Sunday, August 4, 2013

22 July 2013

Yet another week blows on by. For your information, a friend of mine, Sunnia, thinks I look like Erik Stockton. Look that one up and tell me what you think.

I apologize in advance: this letter might have some negativity in it. I include it because I want all of you to understand what I'm learning, and sometimes, a little stress and pain is a catalyst for a good lesson.

Let's be honest, Hengchun has not been what I had imagined it to be. Most previous knowledge I had acquired about missionary work has been flushed down the drain. Many conveniences are gone as well. As I become more aware of the task I have been entrusted with, the more overwhelmed I feel, because I don't recognize any of the surrounding territory. I'm in a land completely foreign to me. It feels much like my first few weeks on island.

So what are the difficulties I'm facing? One, I'm in a tourist town. This means that everybody you see on the road is not from Hengchun. While they need the gospel too, my assignment is to help the people in Hengchun. Therefore, we don't spend time contacting them. Most of our day is consumed by knocking doors, a practice I don't particularly enjoy.

Two, the population of Church members here is puny, and most of them are women. This poses a large problem when it comes to teaching females: we must have a responsible male adult present in the lesson. Basically, there are only two males in our area that can actually do this service; one of them cannot leave his house because he runs a business, and the other one randomly and frequently goes out of town. This brings up a large conflict within me: I know rules are in place to protect me, but at the same time, it's restricting our investigators from progressing towards baptism and enduring conversion. I've never felt this way about a mission rule before, so I feel a little guilty that I even have these feelings in the first place.

Three, and I'm being painfully honest here, I want to look good for the people in the mission office. I want them to see me as a possible candidate for future leadership positions. I want them to be impressed with what they see. And frankly, Hengchun is not the place to be for having large, impressive numbers. We're lucky if we get over twenty lessons a week.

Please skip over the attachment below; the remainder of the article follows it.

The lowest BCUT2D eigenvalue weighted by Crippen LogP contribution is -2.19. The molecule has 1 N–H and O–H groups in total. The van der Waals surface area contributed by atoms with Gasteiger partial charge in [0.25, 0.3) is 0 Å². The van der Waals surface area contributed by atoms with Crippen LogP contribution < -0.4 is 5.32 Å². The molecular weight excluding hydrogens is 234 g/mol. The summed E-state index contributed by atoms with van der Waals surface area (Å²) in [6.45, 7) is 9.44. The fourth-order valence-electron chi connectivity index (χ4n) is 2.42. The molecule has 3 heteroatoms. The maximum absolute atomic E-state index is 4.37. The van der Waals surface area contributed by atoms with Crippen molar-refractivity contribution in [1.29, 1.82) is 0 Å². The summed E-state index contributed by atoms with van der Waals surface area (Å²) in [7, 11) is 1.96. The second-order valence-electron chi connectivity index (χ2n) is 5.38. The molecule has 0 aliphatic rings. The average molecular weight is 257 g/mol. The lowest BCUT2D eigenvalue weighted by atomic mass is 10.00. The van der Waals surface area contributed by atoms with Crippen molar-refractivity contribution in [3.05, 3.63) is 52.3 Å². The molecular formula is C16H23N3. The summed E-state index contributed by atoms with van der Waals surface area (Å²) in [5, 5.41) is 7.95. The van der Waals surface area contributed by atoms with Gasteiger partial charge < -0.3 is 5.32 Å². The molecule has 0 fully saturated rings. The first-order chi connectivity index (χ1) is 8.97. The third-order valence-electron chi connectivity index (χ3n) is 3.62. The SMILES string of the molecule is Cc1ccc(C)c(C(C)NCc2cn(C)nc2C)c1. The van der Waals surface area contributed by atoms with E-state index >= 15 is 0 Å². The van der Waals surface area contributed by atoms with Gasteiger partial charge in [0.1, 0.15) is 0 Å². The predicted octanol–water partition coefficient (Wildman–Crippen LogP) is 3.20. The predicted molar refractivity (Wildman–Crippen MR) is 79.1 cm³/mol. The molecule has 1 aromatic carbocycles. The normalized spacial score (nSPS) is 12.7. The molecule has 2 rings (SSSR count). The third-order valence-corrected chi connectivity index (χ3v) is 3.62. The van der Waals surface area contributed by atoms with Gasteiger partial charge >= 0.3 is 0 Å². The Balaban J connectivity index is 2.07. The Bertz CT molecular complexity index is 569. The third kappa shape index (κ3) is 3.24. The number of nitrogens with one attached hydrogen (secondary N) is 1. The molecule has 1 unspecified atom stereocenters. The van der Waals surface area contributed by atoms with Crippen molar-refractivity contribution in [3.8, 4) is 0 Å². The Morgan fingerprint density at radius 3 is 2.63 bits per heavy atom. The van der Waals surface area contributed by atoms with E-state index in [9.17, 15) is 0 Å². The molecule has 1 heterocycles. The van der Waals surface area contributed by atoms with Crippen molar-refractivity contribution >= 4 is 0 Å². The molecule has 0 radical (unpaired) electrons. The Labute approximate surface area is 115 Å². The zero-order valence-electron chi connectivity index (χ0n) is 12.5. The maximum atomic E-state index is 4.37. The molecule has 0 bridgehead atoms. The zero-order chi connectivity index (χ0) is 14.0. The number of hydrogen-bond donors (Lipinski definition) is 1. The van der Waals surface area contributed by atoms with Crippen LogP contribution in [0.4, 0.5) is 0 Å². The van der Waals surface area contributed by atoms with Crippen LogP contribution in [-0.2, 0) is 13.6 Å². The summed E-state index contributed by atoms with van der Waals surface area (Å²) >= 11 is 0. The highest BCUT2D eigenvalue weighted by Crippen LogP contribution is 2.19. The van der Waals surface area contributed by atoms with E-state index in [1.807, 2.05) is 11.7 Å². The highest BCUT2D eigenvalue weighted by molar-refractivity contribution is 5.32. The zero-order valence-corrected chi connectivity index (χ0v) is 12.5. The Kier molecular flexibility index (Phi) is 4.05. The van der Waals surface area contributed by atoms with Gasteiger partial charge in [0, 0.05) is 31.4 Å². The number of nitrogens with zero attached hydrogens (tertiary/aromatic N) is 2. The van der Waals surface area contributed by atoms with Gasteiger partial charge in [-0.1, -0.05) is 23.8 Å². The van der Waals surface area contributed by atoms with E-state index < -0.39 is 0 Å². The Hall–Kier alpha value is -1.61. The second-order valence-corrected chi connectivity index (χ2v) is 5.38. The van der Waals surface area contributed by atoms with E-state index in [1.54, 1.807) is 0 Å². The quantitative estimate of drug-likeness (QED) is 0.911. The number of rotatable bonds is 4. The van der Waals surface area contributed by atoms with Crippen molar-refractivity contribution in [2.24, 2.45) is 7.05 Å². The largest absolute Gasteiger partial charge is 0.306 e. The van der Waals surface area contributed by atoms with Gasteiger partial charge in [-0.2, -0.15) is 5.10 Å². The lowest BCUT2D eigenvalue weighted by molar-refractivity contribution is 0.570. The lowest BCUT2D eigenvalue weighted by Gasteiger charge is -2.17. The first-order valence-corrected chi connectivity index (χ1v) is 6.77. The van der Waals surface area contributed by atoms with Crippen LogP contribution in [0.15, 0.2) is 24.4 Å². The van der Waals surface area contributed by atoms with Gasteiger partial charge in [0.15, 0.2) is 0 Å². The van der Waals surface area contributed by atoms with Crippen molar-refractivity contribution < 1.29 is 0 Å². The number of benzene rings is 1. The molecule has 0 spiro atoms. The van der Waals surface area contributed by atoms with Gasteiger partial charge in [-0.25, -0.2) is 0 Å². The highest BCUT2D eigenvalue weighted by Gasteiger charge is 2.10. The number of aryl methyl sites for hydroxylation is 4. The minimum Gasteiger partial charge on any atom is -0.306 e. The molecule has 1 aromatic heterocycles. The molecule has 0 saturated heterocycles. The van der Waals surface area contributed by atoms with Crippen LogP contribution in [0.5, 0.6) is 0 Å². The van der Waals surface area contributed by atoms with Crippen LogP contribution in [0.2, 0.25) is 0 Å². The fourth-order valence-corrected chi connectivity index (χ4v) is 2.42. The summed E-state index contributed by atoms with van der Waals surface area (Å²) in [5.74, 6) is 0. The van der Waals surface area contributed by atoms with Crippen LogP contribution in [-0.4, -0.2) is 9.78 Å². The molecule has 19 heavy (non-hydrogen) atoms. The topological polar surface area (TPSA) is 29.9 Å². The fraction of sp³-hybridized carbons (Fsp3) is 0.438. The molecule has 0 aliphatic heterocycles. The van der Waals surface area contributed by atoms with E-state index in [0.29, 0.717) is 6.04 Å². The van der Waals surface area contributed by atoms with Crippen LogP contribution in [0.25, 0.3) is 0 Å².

All of this has caused me to have some other problems, which have only compounded on the original stress I have been having. I've been thinking about my family more, and how much I miss them, as well as getting tired and somewhat distracted. The quality of my prayers have even suffered.

Of course, I didn't notice any of this happening until I had some divine intervention. It came in the form of a letter, from my father. In the letter, he talked about true sources of happiness. He states: "Happiness is something linked with the present moment. The more we think about the past and future, the less happy we become." I realized the truth of his assertion: dwelling on the past (my family) makes me want to leave my current situation and return there, while dreaming of the future (leadership) makes me impatient and unsatisfied with the present.

I wasn't happy, I knew that. And it was clear that I needed to change how I looked at my situation. But how? I tried praying more earnestly for help, but it never seemed to come.

I haven't really improved very much since them, and it will probably still take some time. But I have learned a little. I think God was wanting me to have some experiences to help me see how good I've got it. Yesterday I was out knocking doors with my companion, and we met an old man. He had no interest, and looked like he was searching for an escape, when we mentioned that we thought he looked young. He seemed to really like that compliment, and it turned into a guessing game of his age, followed by a pleasant conversation about his family. And then he went inside. As I thought back to that conversation, I noticed that we didn't necessarily have any success in finding someone to teach, but I had really enjoyed talking with that man. I tried to hang on to that feeling for the rest of the night.

Learning how to be happy is a day by day process, but I am for sure getting better at it. I'm grateful to God for letting me have experiences to learn and understand the truth in the world around us. It's never easy to learn truth, especially when we have promised through baptism to act on it, but it sure is worth it.

Thanks for your love and prayers, and I wish you all a happy week!


-Elder Jorgensen

No comments:

Post a Comment